Kenya Copyrights Board (Kecobo) executive director Edward Sigei on Saturday said that there has been an increase of digital publications being forwarded on social media.
“Anyone who tries to circumvent technical protection measures placed on digital platforms to access these works and downloads commits an offence,” said Sigei.
KECOBO says both the sender and the recipient are committing an offence of being in possession of unauthorised digital copies and those found guilty could face up to 10 years in prison.
A repeat offender could face up to 10 times the market value of the copyright product shared or Sh2000 for each infringing copy. Alternatively, the guilty could face a jail term of 20 years.
Intellectual property is an internationally agreed system of incentives to support creators and innovators to release products useful for improved human experience.
These infringe on intellectual property rights (IPR), including copyright, protected under Articles 11 and 40 of the Constitution, which place an obligation on the government to support, promote and protect them.
The Constitution and laws extend this obligation to corporate bodies and individuals based or domiciled in Kenya — and foreign entities by virtue of international treaties and conventions.
Each IPR system consists of exclusive rights that belong to the authors and inventors or their corporate employers. Any infringing party becomes liable to criminal and civil action.
According to KECOBO publications forwarded on WhatsApp groups, Telegram, Facebook or Twitter has led to a significant drop in income by some media houses.
Since the onset of digital publishing, the 4th estate has made available copies of its e-papers online at a cost.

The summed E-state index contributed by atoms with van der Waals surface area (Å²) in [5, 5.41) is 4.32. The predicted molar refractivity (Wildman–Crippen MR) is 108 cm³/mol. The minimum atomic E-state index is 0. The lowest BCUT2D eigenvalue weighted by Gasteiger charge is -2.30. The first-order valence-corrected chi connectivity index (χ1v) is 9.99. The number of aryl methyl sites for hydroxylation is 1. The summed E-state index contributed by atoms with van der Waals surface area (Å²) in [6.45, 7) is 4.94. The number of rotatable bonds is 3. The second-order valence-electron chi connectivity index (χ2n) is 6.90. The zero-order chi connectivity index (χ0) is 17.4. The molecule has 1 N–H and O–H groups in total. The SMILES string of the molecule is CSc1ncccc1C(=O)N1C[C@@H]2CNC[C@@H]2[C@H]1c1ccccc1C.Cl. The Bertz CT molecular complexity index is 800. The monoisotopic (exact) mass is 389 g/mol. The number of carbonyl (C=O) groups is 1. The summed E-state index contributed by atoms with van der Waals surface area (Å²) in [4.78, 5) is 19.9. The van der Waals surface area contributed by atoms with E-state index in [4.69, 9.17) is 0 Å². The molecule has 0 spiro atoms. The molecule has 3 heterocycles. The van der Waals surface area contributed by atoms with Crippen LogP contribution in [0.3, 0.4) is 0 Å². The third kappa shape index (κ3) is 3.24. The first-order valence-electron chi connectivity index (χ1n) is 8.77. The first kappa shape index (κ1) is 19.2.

According to the Copyrights Act of 2001, distributing the papers online is a crime, the suspects would have to pay a fine five times the market product of each shared copyrighted product or Sh1,000 for each infringing product.
The criminal acts include the offence of circumvention of technical protection devices by way of hacking into ICT systems; making copies by downloading e-paper files and selling or illegal distribution of the illegally obtained content through all forms of social media as well as emails.
For one to share the newspaper articles through any of the above means, they require the express authority of the rights holder, in this case, the media company that owns the newspaper.
Sigei disclosed that a major local publication had registered a complaint with Kecobo.
Apart from losing significant revenue from illegal online sales, the papers’ reputation has also come under siege. In some cases, malicious people have deliberately twisted the original headlines and shared them on digital platforms.
“We are currently tracking about four people who are thought to be mainly responsible for this,” he said.
It still is, however, an unresolvable task as little is know on how KECOBO will stop the online distributions because Kenya has unregulated online platforms.
In India, Anti Fake News War Room (AFWA) found that circulating e-paper PDFs given by the newspaper organisation free of cost is not illegal, but downloading and then copying the e-paper or a portion of it in PDFs and circulating it on Telegram and WhatsApp is illegal.
The concern is regarding PDFs created by copying from e-papers and pushed on social media to help the aggregators. This is affecting business, particularly if the e-paper is a paid service, says Indian Newspaper Society INS president Shailesh Gupta.
“It is okay to forward PDF files which are free, but it is not okay to copy a PDF from a paid e-paper service and forward it. Basically, it is being targeted for aggregators who are trying to increase their traffic because of other newspapers; it is piracy,” Gupta said.
Last year, Silvans Omondi, 23, an IT student at Pwani University, was charged with infringing copyrights of The Standard newspaper. He appeared before Chief Magistrate Hestone Nyaga. Omondi unlawfully made soft copies with intent to defraud, which he falsely purported to have been issued by The Standard Group PLC, the court heard.
According to particulars of his charge sheet, Omondi committed the offence on diverse dates between September 9 and 15, jointly with others not before the court.
A Standard Group employee, the court was told, came across a WhatsApp group with a message containing the Standard Newspaper of the day in PDF format that was being circulated on social media.
Omondi, however, denied the charges and was released on a personal bond of Sh200,000 pending hearing of the case on March 12, next year.
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